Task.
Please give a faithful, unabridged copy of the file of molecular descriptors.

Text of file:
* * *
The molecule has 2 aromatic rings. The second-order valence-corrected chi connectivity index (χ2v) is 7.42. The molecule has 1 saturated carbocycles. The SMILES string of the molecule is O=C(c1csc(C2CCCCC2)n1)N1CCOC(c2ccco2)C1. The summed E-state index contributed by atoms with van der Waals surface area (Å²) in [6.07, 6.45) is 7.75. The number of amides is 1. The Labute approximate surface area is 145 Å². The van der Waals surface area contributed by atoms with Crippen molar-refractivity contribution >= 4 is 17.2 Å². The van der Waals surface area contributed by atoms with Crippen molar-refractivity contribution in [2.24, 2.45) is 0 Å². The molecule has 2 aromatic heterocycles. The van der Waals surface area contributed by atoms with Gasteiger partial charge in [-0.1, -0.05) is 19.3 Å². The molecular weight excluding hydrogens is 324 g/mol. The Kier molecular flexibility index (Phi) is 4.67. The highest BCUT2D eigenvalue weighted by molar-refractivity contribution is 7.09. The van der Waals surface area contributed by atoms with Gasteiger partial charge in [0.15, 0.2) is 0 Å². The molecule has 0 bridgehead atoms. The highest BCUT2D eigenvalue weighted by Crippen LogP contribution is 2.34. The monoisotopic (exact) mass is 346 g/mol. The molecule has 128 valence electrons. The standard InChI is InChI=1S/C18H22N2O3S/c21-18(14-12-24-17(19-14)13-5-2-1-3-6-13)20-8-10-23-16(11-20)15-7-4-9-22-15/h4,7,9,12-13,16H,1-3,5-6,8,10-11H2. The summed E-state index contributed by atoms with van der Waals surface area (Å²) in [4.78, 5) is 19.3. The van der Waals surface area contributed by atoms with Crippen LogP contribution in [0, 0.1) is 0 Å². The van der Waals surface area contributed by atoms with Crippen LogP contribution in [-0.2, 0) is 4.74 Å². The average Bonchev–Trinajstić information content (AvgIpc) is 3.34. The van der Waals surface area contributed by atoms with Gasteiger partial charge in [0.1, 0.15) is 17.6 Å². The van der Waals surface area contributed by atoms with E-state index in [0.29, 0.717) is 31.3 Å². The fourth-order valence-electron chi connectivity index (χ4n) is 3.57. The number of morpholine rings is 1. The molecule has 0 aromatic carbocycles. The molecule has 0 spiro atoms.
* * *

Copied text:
The molecule has 2 aromatic rings. The second-order valence-corrected chi connectivity index (χ2v) is 7.42. The molecule has 1 saturated carbocycles. The SMILES string of the molecule is O=C(c1csc(C2CCCCC2)n1)N1CCOC(c2ccco2)C1. The summed E-state index contributed by atoms with van der Waals surface area (Å²) in [6.07, 6.45) is 7.75. The number of amides is 1. The Labute approximate surface area is 145 Å². The van der Waals surface area contributed by atoms with Crippen molar-refractivity contribution >= 4 is 17.2 Å². The van der Waals surface area contributed by atoms with Crippen molar-refractivity contribution in [2.24, 2.45) is 0 Å². The molecule has 2 aromatic heterocycles. The van der Waals surface area contributed by atoms with Gasteiger partial charge in [-0.1, -0.05) is 19.3 Å². The molecular weight excluding hydrogens is 324 g/mol. The Kier molecular flexibility index (Phi) is 4.67. The highest BCUT2D eigenvalue weighted by molar-refractivity contribution is 7.09. The van der Waals surface area contributed by atoms with Gasteiger partial charge in [0.15, 0.2) is 0 Å². The molecule has 0 bridgehead atoms. The highest BCUT2D eigenvalue weighted by Crippen LogP contribution is 2.34. The monoisotopic (exact) mass is 346 g/mol. The molecule has 128 valence electrons. The standard InChI is InChI=1S/C18H22N2O3S/c21-18(14-12-24-17(19-14)13-5-2-1-3-6-13)20-8-10-23-16(11-20)15-7-4-9-22-15/h4,7,9,12-13,16H,1-3,5-6,8,10-11H2. The summed E-state index contributed by atoms with van der Waals surface area (Å²) in [4.78, 5) is 19.3. The van der Waals surface area contributed by atoms with Crippen LogP contribution in [0, 0.1) is 0 Å². The van der Waals surface area contributed by atoms with Crippen LogP contribution in [-0.2, 0) is 4.74 Å². The average Bonchev–Trinajstić information content (AvgIpc) is 3.34. The van der Waals surface area contributed by atoms with Gasteiger partial charge in [0.1, 0.15) is 17.6 Å². The van der Waals surface area contributed by atoms with E-state index in [0.29, 0.717) is 31.3 Å². The fourth-order valence-electron chi connectivity index (χ4n) is 3.57. The number of morpholine rings is 1. The molecule has 0 aromatic carbocycles. The molecule has 0 spiro atoms.